What is the role of the physical exam in the evaluation of a solitary thyroid nodule?

Updated: Aug 19, 2020
  • Author: Daniel J Kelley, MD; Chief Editor: Arlen D Meyers, MD, MBA  more...
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Physical characteristics of a thyroid nodule are poor predictors of malignancy; both malignant and benign solitary thyroid nodules can be soft or firm, smooth or irregular upon examination (although in contrast, a study by Uyar et al indicated that characteristics such as irregular borders, microcalcification, increased vascularity, and cervical lymphadenopathy are malignancy risk factors for solitary thyroid nodules [5] ). However, increased size of a thyroid nodule correlates with increased risk of malignancy. Moreover, size is used in tumor staging and is highly predictive of outcome.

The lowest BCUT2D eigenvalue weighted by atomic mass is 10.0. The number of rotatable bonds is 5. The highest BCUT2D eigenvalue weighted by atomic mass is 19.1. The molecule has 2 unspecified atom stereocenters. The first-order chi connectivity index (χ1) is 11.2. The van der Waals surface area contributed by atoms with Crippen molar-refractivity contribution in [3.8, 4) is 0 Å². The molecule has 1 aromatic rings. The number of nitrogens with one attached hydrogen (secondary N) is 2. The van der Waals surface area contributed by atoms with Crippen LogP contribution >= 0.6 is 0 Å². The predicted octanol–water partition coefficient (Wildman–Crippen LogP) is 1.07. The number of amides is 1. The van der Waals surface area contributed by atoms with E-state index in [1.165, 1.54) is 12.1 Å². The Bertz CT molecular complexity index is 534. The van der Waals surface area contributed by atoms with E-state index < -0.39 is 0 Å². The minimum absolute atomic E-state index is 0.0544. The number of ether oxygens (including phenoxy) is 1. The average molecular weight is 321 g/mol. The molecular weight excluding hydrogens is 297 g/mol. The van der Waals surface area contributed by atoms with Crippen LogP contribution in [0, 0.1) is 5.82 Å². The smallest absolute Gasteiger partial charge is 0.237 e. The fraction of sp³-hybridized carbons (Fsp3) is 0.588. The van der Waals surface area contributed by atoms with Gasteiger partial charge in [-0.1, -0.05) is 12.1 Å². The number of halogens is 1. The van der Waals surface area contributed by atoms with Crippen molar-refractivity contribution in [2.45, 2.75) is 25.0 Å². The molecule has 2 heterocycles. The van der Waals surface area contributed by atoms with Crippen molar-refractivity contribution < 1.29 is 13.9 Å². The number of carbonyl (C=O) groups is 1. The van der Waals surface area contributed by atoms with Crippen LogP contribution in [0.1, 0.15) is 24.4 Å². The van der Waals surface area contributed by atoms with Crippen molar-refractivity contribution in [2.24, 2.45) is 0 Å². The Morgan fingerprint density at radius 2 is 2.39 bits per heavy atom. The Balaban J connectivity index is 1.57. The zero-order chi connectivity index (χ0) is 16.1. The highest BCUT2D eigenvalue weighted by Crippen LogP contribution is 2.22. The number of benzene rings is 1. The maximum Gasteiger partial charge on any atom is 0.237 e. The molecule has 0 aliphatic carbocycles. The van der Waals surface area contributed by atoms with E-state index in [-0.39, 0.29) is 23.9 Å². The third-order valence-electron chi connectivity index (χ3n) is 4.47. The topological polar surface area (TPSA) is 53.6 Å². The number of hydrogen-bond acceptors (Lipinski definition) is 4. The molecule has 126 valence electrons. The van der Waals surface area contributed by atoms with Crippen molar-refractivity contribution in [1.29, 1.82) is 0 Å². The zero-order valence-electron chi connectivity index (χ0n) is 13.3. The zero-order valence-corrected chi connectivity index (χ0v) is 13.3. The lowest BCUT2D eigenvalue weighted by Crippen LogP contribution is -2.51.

Nonetheless, a study by Valderrabano et al indicated that regardless of size, most solitary cytologically indeterminate thyroid nodules can be successfully treated with thyroid lobectomy. Comparing indeterminate tumors of less than 4 cm with those 4 cm or greater, size was not seen as a categorical or continuous variable in relation to cancer rate. Moreover, the prevalence of extrathyroidal extension, positive margins, lymphovascular invasion, lymph node metastasis, and distant metastasis did not differ by size. The investigators also found the majority of malignant tumors in both size groups to be low-risk lesions. [6]

Fixation to or invasion of surrounding structures by thyroid nodules and the presence of palpable lymph nodes in the neck are highly suggestive of malignancy. Vocal cord paralysis is not a reliable indicator of malignancy because it can also occur in benign disorders.

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